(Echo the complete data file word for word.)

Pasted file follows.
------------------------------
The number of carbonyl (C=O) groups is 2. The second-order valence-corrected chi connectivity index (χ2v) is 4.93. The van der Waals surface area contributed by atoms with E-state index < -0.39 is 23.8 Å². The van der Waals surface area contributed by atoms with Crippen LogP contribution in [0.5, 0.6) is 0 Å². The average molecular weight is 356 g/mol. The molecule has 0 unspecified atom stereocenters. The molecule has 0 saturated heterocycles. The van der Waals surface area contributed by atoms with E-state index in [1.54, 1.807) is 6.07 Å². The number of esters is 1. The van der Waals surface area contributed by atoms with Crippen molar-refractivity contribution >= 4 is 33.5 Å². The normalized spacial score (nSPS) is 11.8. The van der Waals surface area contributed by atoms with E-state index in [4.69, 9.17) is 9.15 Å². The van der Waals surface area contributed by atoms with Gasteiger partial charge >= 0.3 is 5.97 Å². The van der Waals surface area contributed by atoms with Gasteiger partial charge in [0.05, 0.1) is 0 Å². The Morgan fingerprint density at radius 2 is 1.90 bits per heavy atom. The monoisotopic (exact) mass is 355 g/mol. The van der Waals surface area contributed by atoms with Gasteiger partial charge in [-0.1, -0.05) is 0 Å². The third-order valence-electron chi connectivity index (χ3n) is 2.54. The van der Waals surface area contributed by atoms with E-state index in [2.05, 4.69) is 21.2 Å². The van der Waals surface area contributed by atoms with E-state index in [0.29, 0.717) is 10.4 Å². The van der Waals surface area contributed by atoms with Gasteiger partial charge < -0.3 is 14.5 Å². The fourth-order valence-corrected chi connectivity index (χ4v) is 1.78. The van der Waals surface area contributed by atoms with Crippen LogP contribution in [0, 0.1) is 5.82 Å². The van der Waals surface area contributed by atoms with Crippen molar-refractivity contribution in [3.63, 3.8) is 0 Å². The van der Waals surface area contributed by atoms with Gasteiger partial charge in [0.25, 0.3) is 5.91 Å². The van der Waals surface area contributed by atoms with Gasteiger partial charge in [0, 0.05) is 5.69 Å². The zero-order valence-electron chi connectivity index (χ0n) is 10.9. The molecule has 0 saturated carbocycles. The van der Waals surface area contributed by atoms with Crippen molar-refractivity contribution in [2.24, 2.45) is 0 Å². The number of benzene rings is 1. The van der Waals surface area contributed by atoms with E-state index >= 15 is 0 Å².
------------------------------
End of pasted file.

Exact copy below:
The number of carbonyl (C=O) groups is 2. The second-order valence-corrected chi connectivity index (χ2v) is 4.93. The van der Waals surface area contributed by atoms with E-state index < -0.39 is 23.8 Å². The van der Waals surface area contributed by atoms with Crippen LogP contribution in [0.5, 0.6) is 0 Å². The average molecular weight is 356 g/mol. The molecule has 0 unspecified atom stereocenters. The molecule has 0 saturated heterocycles. The van der Waals surface area contributed by atoms with E-state index in [1.54, 1.807) is 6.07 Å². The number of esters is 1. The van der Waals surface area contributed by atoms with Crippen molar-refractivity contribution >= 4 is 33.5 Å². The normalized spacial score (nSPS) is 11.8. The van der Waals surface area contributed by atoms with E-state index in [4.69, 9.17) is 9.15 Å². The van der Waals surface area contributed by atoms with Gasteiger partial charge >= 0.3 is 5.97 Å². The van der Waals surface area contributed by atoms with Gasteiger partial charge in [0.05, 0.1) is 0 Å². The Morgan fingerprint density at radius 2 is 1.90 bits per heavy atom. The monoisotopic (exact) mass is 355 g/mol. The van der Waals surface area contributed by atoms with Gasteiger partial charge in [-0.1, -0.05) is 0 Å². The third-order valence-electron chi connectivity index (χ3n) is 2.54. The van der Waals surface area contributed by atoms with E-state index in [2.05, 4.69) is 21.2 Å². The van der Waals surface area contributed by atoms with E-state index in [0.29, 0.717) is 10.4 Å². The van der Waals surface area contributed by atoms with Gasteiger partial charge < -0.3 is 14.5 Å². The fourth-order valence-corrected chi connectivity index (χ4v) is 1.78. The van der Waals surface area contributed by atoms with Crippen LogP contribution in [0, 0.1) is 5.82 Å². The van der Waals surface area contributed by atoms with Crippen molar-refractivity contribution in [3.63, 3.8) is 0 Å². The van der Waals surface area contributed by atoms with Gasteiger partial charge in [0.25, 0.3) is 5.91 Å². The van der Waals surface area contributed by atoms with Gasteiger partial charge in [0, 0.05) is 5.69 Å². The zero-order valence-electron chi connectivity index (χ0n) is 10.9. The molecule has 0 saturated carbocycles. The van der Waals surface area contributed by atoms with Crippen molar-refractivity contribution in [2.24, 2.45) is 0 Å². The number of benzene rings is 1. The van der Waals surface area contributed by atoms with E-state index >= 15 is 0 Å².